Châteaumeillant VDQS “Extra-Version,” Domaine Geoffrenet-Morval (Laure and Fabien Geoffrenet) 2006
$20. 13% alcohol. Cork. Importer: A Thomas Calder Selection, Potomac Selections, Landover, MD.
I went into this one with just enough knowledge to be dangerous. Neither I nor any of my table mates had ever tried a wine from Châteaumeillant. I was pretty sure it was a wine village located somewhere in the Upper Loire, vaguely in the vicinity of Sancerre… or maybe Saint-Pourçain. I knew that the red wines produced there are usually made primarily from Gamay. And that’s about it. One might call it blurry tasting, an idea supported by my rather simple – and slightly questioning – raw tasting notes:
Distinctly mineral, with pretty black cherry and violet/rose petal aromas. Tastes and feels more like a softer, rounder wine from Saint-Pourçain or Côtes du Forez than Beaujolais. Pure Gamay? Gentle, medium acidity. Macerated cherries.
While I do believe there are merits to blind tasting, I’m a much more avid supporter (and regular practitioner) of the importance of contextual tasting. Knowing a little up front about the wine and its frame of reference may indeed create certain preconceived notions but it also helps create a stronger base for understanding and learning. What I expected in this case was a wine that would taste like Upper Loire Gamay. While some of my expectations were met, just as many questions were raised. It sure didn’t taste like Gamay-dominated wine but, just in case it’s not clear, it did taste really good. And it did taste very much like red wine from the Upper Loire – bright, delicate, mineral and full of tangy cherry fruit.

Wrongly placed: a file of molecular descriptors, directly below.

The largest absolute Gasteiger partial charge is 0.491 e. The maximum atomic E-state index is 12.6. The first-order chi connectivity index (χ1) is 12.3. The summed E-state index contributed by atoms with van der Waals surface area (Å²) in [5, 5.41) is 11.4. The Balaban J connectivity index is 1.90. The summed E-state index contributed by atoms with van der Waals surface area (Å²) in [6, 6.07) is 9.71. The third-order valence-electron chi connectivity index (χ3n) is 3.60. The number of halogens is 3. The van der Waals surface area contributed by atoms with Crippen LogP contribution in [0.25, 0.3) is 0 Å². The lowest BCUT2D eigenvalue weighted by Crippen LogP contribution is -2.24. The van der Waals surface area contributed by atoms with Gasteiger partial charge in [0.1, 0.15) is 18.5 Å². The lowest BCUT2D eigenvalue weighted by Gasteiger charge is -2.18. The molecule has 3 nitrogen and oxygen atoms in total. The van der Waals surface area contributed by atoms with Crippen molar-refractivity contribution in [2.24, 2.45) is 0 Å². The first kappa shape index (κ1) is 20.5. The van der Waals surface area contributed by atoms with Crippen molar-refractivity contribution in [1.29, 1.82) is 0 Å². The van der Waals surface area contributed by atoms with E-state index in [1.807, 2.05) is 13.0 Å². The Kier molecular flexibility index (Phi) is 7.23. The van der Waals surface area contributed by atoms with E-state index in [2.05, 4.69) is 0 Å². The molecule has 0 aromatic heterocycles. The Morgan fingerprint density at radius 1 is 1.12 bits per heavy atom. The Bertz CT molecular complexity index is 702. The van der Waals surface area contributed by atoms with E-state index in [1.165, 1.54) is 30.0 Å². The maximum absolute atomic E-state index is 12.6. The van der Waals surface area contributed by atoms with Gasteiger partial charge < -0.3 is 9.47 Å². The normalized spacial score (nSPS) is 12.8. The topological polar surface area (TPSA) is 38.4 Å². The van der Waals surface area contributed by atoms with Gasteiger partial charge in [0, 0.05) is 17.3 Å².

I was right about some things going into our tasting. Situated 70 km south of Bourges, Châteaumeillant is indeed in the general vicinity of both Sancerre, which is roughly 110 km to the NNE, and Saint-Pourçain, about 88 km ESE of Châteaumeillant. (Here's the INAO map of the region.) The reds and rosés from the area – it’s not a white wine zone – generally are dominated by Gamay, with Pinot Noir and/or Pinot Gris sometimes playing supporting roles.
But there were definitely some things to be learned along the way. Technically, though it’s a rather fine distinction, Châteaumeillant is not in the Upper Loire but in the Central Vineyards, an area named for its proximity to the geographical center of France. It’s actually situated between the Upper Indre and the Upper Cher, in the SW corner of the Cher Department. And as it turns out, the “Extra” in “Extra-Version” refers to Pinot Noir – to the tune of 80%. From Domaine Geoffrent-Morval’s website:
"The vintage 'Extra-Version' is made from 10 year old vines of 80% pinot noir and 20% gamay, made into wine in wooden barrels, [then] raised in stainless steel vats. It only represents a maximum of 10% of our production since it does not follow the direction that we wish to give to our Appellation in keeping with the harmony of wines of Chateaumeillant (100% gamay with possibly extra support of pinot noir to a maximum of 40%)."
The Châteaumeillant growers union has recently petitioned the INAO for promotion of the Châteaumeillant appellation from VDQS to AOC status. Though I don’t know what the specific requirements for the AOC, if granted, will be, Geoffrenet-Morval’s notes would tend to suggest that their “Extra Version” may end up falling outside of the AOC guidelines. However, even if the wine isn’t “in keeping with the harmony of wines of Châteaumeillant” – impossible for me to say given that this was my first experience with any wine from Châteaumeillant – it certainly is in keeping with the style, feel and expression of reds from the Central Vineyards and Upper Loire. I look forward to exploring the other wines from this producer and other examples from this, perhaps, soon-to-be AOC.